“Corona no dey show for face” is a phrase that best suits Seun Akioye’s COVID-19 experience.
Due to his job requirements, he travels a lot however he never failed to be cautious always. Earlier in the year, being a responsible citizen, he decided to take a COVID-19 test before office resumption.
“The COVID test was one of the most difficult things I have done. The decision to do it was not made slightly because there’s an adage that the disease you don’t know about won’t kill you, ignorance is bliss. But I had to take responsibility not just for myself and family but for my colleagues at work, so I braved up for the test” Seun revealed.
But he had his fears and apprehensions in the event of the results going negative and when asked how his testing experience was, he had this to say.
“The process was cumbersome if you ask me and the test itself is another story. I have read different stories from people about how easy it was but mine was difficult and painful. I had a bit of reaction for the rest of that day. You know, it took seven days before the results came in. But as part of taking responsibility, I had self-isolated since I went for the test. Many thanks to my Executive Director, Mrs. Babafunke Fagbemi, who gave me all the support and encouragement. You don’t know what that means until you are in need of it.”
Little did he know he would need much more of that after waiting a whole week to know his fate.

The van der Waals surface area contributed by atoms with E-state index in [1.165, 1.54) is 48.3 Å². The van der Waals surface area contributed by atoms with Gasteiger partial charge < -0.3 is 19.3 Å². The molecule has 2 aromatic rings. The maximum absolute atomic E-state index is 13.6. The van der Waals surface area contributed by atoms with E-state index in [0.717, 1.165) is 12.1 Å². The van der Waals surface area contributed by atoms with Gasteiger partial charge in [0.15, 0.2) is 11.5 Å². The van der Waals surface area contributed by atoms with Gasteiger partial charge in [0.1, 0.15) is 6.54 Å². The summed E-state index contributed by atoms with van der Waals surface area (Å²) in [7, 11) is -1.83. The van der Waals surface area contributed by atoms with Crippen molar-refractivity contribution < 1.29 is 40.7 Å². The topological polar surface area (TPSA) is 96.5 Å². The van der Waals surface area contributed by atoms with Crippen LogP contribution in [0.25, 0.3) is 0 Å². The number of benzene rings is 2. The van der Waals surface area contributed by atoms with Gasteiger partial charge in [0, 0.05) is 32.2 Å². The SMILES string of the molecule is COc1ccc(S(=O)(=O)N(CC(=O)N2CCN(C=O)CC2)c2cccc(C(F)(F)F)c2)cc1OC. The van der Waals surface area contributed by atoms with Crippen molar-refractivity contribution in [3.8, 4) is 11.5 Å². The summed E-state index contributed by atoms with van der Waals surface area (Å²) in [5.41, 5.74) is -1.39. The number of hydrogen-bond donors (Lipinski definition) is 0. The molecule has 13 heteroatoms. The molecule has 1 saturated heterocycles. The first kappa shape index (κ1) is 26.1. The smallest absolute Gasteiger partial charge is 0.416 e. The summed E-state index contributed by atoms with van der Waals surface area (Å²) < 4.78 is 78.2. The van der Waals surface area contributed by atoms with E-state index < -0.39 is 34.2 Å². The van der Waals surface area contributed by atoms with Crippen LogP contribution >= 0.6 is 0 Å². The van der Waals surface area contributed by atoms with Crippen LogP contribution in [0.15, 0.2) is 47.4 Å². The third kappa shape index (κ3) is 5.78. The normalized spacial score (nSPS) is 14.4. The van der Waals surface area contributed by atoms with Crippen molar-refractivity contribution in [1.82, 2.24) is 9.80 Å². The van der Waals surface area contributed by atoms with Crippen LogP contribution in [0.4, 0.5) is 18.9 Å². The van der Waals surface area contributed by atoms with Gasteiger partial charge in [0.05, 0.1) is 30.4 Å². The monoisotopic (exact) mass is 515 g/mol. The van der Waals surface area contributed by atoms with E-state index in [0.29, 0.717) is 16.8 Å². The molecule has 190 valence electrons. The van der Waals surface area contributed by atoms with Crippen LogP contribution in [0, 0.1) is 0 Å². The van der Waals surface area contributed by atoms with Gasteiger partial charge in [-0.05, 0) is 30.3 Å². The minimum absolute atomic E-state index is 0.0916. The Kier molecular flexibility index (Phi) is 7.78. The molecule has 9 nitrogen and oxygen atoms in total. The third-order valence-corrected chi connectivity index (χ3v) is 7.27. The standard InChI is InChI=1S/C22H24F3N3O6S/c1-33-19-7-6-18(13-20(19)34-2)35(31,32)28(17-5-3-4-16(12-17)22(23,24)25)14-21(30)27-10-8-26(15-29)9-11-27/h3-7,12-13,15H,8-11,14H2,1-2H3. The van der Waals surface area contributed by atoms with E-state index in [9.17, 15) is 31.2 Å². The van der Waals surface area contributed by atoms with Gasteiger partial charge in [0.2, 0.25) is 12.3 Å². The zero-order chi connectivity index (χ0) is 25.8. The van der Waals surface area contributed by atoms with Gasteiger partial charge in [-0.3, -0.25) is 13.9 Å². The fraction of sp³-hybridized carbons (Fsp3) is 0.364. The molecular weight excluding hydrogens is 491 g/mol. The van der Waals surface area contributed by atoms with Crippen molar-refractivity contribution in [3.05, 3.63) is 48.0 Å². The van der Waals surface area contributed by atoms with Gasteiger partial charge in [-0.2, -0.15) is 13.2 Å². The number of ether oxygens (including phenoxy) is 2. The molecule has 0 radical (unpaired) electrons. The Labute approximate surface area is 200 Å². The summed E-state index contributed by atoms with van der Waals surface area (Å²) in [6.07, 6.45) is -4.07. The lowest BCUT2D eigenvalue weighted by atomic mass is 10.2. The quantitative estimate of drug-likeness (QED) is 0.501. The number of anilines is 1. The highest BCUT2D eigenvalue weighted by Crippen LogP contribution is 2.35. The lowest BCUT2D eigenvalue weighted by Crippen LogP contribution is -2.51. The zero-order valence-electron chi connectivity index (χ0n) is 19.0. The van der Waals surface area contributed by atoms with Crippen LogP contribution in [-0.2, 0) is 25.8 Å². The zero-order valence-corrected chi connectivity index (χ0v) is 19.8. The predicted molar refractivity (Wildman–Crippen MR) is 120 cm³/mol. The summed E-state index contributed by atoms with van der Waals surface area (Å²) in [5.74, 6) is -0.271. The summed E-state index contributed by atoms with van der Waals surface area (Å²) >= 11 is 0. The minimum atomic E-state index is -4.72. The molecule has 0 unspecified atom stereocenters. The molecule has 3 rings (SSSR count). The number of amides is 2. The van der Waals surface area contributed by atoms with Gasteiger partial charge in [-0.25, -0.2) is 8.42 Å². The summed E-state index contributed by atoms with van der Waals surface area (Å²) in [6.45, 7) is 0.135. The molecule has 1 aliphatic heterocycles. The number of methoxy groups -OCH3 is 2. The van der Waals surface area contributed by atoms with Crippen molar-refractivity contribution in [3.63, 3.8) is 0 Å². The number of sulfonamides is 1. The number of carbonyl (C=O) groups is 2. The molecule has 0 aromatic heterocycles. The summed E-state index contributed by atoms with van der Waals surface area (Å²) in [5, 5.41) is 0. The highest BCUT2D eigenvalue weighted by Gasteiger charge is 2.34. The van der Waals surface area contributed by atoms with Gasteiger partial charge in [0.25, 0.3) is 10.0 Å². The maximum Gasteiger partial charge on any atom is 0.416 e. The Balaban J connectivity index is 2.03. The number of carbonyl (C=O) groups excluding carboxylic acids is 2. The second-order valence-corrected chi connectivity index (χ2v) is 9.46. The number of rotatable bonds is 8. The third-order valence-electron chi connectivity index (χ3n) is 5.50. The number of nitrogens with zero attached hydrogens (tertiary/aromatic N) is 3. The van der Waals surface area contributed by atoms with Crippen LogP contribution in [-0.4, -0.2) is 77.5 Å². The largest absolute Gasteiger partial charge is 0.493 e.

“I was in my room when this unusual text message came in. I was sure it was my COVID result, but I was so scared to open it. I didn’t touch it for about two hours. The message calmly informed me my result was positive, I froze. But then my positive mentality took over and I said it’s okay. That was in the afternoon. Then I went about with my office work, reading the Bible, drinking water but the result and the fate which awaits me would not leave my mind. By night, the fear came back. All the negative stories about people who had died of COVID came to me and throughout the first night I was really in agony. Will i die now, will i survive it, if I die who will take care of my children?” Seun recounts.
“I remembered all my unfinished projects, my life flashed in front of me. In the morning I called my children to break the news and I was shocked what they told me.
” Daddy, you will be fine, we will help you.”
That was all I needed. That underscores the support system that we need to put in place. Also, my office responded in an unprecedented manner. People offered their counsel, they prayed for me. Members of my church GRACEVILLE Christian Centre also prayed with me. By the end of the second day, I was feeling like a celebrity.”
He also had his fair share of his experiences with the COVID-19 symptoms. “I had a rather nasty bout of catarrh, cold and cough. I was coughing so terribly with some weird discharges. At night, I would shiver and had to use different layers of duvet to cover up. But surprisingly, i didn’t lose my sense of smell or taste (thankfully).”